For some, history begins when they decide to take notice. A student once told me the Vietnam War didn’t matter; it was over before he was born. Alexander the Great was a bit before my time, I replied, but I knew he conquered much of the known world before he was old enough to buy cigarettes today in Arizona.

Alexander learned in war what Machiavelli wrote about political science 1,500 years later. Authoritarians gain power by playing dirty and keep it by making good on their threats, cowing their own people and their adversaries into submission.

America made itself great with a reverse tack, based on human nature’s better angels. Leaders should be respected, if not loved, more than feared. Three branches would check and balance one another. The first item of the Bill of Rights enshrined a free press.

The country’s changing landscape. Americans are speaking out, often protesting about complex issues.
(Photo by Lucia Tyson.)

During the Reagan ‘80s, conservatives began to entrench oligarchy. They pushed public schools to discourage critical thinking and social sciences, creating a workaday class that enabled an elite to get increasingly rich. Bread and circuses worked for the Romans.

In 2016, with the internet and Fox News, they succeeded beyond their wildest dreams. But the unhinged narcissist who Republicans expected to manipulate let a plague run amok, killing more than 110,000 (so far) and plunging America into depression. His cultists and hangers-on, unfazed, blame China, Obama, and yet another Democratic hoax.

Young people must endure whatever comes next. At the rate we’re going, scientists say, by 2070 much of our planet will be too hot and dry to support humans. Marine life is dying fast. Meantime, we face worsening plagues and endemic global conflict.

And yet those from 18 to 24 are the least likely to vote.

This November’s election is hardly Dancing With the Stars. It is not about single issues, emotional appeal or decisions made in an earlier time. The stakes are our very survival.

The Atlantic piece began with that Super Tuesday incident Biden detractors cite to show he is too old. In his victory speech, he “mistook his wife for his sister.” No, he didn’t. The women had switched places behind him. He was momentarily surprised when he turned to introduce them.

It ends, as it should, with climate change, saying America needs “ideas and input from the generation… most affected by it.” Of course. But altering the global ecosystem, like containing pandemics, is far beyond any one nation’s possibilities.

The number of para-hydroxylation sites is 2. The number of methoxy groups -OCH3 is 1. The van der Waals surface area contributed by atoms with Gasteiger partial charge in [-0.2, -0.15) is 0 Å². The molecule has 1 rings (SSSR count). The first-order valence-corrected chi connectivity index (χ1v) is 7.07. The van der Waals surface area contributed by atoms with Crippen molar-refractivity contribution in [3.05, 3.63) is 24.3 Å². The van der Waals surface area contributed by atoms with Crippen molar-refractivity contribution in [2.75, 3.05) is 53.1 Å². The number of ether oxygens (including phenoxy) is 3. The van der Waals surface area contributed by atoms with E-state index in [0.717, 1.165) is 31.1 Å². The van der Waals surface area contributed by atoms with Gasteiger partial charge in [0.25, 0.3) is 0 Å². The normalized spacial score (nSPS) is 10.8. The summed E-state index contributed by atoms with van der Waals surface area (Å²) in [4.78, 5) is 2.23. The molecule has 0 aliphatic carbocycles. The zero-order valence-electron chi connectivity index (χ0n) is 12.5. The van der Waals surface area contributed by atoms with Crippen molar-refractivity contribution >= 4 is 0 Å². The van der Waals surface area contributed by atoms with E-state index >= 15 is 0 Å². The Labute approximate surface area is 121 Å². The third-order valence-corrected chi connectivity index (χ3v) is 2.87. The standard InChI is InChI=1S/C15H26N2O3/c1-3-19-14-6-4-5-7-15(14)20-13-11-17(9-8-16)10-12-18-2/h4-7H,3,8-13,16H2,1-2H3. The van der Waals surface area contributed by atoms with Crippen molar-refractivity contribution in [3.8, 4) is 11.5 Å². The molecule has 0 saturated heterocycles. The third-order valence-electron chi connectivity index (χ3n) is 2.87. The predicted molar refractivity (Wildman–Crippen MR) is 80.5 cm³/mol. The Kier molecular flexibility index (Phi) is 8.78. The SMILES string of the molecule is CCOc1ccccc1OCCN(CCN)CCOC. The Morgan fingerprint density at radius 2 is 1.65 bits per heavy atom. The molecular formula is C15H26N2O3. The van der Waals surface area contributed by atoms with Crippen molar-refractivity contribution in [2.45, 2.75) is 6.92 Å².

Fresh young leaders must reverse climatic chaos. But first, an American president already trusted across the world can unite large nations that pollute and small ones that suffer from it. His age is irrelevant.

4 Comments

  1. The Founding Fathers chose 35 as the minimum age for a President when average life expectancy was 38. But remarkably all lived to a ripe old age. It’s not the oldest bulls that were required it is the most well-fed. Great article. (Almost 70)

  2. Excellent blog, Mort. Our generation, for the most part, was taught to respect our elders. I treasured being my aunts and uncles and other older folks while growing up, listening to their stories and their advice (some good, some not-so-good) but always learning from their words and actions. I don’t see a lot of that nowadays. Perhaps we are partly to blame for not instilling those values in our children. I’m a septuagenarian as well and I prefer those who inspire us to be better citizens and to aspire us to higher goals, regardless of their age.

  3. Terrific insights. I do think that while wisdom and experience trump (you should forgive the expression) shallower attributes, age can bring physical factors into play. I’m pushing 73 myself and nearly bought the farm twice, with no notice. So I wish long life to the new President, but also to his running mate.